One could go on and on, in other fields, to cite examples, the accelerators in physics are yet another example, of where the way in which scientific progress was made possible was the development of new tools and new measurements that permitted new theorizing and new inspiration. Those kinds of collective efforts cannot happen without collective effort. They are beyond the scope of an individual investigator or an individual laboratory. Doug Melton’s work, that has single-handedly more than doubled the number of stem cell lines available in the United States to researchers across this country, is an example of the provision of a very important research tool. Now it is a feature of tool-based research that it cannot arise spontaneously. It will not come into being from individual investigators writing individual grant proposals to grant funding agencies, as productive as that is. It is an area where great and fortunate universities like Harvard have to take the lead. And this is a second reason why this research is so profoundly important to the University.
The third reason why I believe this is so very important for Harvard is that there has been an abdication of national responsibility in this area. For reasons that are sincere, but that I believe are deeply misguided, the federal government has made a decision that, despite its traditional role as the major funder of basic research in the biomedical sciences, not just in the United States but in the entire world, that this is an area from which it will withdraw. It has made that judgment based on a set of ethical concerns. That it has made the judgment underscores the importance of our taking every possible precaution with respect to ethical matters, of our exposing them to the most rigorous and disinterested possible scrutiny, and we will. But, that for the first time, the federal government has withdrawn from funding so central a scientific area, imposes, I believe, a great ethical obligation on the very, very small number of institutions within our country that have the capacity to fill that gap. That’s why I believe this is an especially important initiative for Harvard at this time, and that’s why I believe that a particularly important aspect of this initiative is the commitment of all of the investigators involved to make their results, their tools – the lingo I’ve learned is their lines – available to investigators around the world. Filling in a gap like this is a highest and best purpose for a university like ours.
There is a fourth reason. We are a worldly university, a worldly university with great professional schools. We value truth for its own sake, but we also value truth because understanding can make a profound difference in this world and a profound difference to millions of people’s lives. I know this very well myself. Some 20 years ago I spent no small amount of time in one of Harvard’s great teaching hospitals, being treated, with the ultimate outcome in some doubt for a time. My treatment worked out very well. David Scadden, whom I’ve just seen again in the last few months, was one of my doctors at that time. And when that course of treatment ended, I asked a question.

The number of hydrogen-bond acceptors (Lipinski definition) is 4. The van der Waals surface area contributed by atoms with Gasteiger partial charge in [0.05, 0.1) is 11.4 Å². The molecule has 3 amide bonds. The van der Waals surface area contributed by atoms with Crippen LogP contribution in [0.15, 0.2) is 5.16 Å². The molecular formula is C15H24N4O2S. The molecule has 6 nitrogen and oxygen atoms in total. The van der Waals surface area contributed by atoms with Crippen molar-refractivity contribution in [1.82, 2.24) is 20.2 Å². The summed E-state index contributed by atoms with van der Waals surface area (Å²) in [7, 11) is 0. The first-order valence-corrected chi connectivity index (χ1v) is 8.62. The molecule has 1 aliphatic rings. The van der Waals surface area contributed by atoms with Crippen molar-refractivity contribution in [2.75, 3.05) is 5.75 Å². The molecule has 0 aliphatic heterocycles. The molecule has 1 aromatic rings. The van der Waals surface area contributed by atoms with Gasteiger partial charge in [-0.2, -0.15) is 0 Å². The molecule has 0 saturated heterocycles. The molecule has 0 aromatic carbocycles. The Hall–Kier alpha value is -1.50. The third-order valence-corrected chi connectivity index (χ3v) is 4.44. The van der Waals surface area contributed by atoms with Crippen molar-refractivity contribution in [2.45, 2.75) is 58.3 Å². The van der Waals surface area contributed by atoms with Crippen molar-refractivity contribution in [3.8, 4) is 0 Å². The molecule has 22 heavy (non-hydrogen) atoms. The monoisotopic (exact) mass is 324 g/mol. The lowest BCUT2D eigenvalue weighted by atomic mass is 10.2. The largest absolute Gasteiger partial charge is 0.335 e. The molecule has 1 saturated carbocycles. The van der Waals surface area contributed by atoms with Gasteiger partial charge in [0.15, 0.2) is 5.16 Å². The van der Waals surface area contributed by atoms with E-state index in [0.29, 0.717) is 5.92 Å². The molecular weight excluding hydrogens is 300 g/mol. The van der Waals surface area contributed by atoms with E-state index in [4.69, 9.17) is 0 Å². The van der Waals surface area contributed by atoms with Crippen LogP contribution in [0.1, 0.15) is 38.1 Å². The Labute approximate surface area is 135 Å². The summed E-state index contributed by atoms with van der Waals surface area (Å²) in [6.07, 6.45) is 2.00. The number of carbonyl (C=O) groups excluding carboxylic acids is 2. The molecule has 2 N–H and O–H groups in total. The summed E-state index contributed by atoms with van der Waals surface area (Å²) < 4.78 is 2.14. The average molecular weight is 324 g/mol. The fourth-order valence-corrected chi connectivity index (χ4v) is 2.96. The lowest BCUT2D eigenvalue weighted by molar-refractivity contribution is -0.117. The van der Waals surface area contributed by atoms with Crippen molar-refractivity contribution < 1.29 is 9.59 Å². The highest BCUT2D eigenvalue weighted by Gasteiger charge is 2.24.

I asked: At what point in the development of science, what point in the development of the relevant research, had the discoveries been made that had made possible my treatment? The answer was, about 10 or 15 years before I was treated. By the way, by that time it felt like quite a routine treatment at Harvard, though it would not have been in some other places. And I thought to myself, wasn’t I fortunate that that research program had been pursued as aggressively and as quickly as it had. There are 150 million people in the United States alone who suffer from diseases that are potentially amenable to treatment from stem cells. Whether it is heart disease or cancer, major nerve degenerative diseases or diabetes, the process of cell division and emulation is, we now believe, at the center, and stem cells can make a very great difference. And that, too, is a critical reason why this is a very important principle for the university.
It does not surprise me that there are so many people in this room. It does not surprise me that this is one of those interfaculty initiatives where we have to keep people out rather than bribe people in. It doesn’t surprise me that there are dozens, if not hundreds, of undergraduates and graduate students who want to be part of this initiative. We have the potential to make this place, right here, within two miles of this hotel, the center of research in one of the most important and significant, if not the most important and significant areas, of the life sciences, one of the most significant, if not the most significant, areas in all of intellectual life. With the help of everybody in this room, I think we’re going to do that.